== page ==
Oct 16, 2012

Picture of the Day: A Submarine Surfaces Through Arctic Ice

 

A SUBMARINE SURFACES THROUGH ARCTIC ICE

 

 

 
The US Navy attack submarine USS Annapolis (SSN 760) rests in the Arctic Ocean after surfacing through three feet of ice during Ice Exercise 2009 on March 21, 2009. The two-week training exercise, which is used to test submarine operability and war-fighting capability in Arctic conditions, also involved the USS Helena (SSN 725), the University of Washington and personnel from the Navy Arctic Submarine Laboratory.

The USS Annapolis has a length of 110.34m (363 ft) and a beam of 10.06m (33ft). It is powered by a nuclear reactor and has a speed of 25+ knots (46km/h, 29mph). The ship has a complement of 12 officers and 115 men. [Source: Wikipedia]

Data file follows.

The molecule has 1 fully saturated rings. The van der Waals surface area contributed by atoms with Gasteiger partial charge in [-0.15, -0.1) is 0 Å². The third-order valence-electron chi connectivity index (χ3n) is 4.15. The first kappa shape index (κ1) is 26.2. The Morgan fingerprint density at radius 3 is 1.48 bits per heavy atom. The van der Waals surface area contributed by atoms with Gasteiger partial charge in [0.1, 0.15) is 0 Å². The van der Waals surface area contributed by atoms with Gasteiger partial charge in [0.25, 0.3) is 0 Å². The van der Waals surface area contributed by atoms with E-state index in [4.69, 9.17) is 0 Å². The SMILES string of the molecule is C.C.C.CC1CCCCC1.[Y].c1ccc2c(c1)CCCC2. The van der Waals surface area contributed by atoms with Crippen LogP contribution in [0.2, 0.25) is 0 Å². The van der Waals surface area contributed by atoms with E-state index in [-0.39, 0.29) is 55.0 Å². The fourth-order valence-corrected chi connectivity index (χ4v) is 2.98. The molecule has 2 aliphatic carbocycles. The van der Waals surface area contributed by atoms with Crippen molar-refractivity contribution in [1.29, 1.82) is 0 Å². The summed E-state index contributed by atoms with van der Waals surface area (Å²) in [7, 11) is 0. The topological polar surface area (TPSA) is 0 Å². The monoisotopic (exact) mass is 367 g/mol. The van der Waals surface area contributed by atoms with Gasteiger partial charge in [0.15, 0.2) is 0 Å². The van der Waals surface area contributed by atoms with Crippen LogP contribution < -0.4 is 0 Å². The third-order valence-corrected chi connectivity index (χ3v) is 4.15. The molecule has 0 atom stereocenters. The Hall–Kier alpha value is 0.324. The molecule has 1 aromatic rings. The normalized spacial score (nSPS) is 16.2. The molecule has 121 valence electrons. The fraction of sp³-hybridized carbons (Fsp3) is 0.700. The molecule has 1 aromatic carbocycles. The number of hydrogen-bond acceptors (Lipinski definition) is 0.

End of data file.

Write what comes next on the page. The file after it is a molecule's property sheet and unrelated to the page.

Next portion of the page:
For those wondering about the actual surfacing process, Redditor mwatwe01 explains:

“They use under-ice sonar to determine how thick the ice is. The tower is designed to break through up to six feet of ice. Once they find a good spot, they submerge a bit, and then do a controlled, but strong blow to the ballast tanks to surface the ship quickly and bust the ice. – Source

 

 

 

 

 

 

 

 

 

 

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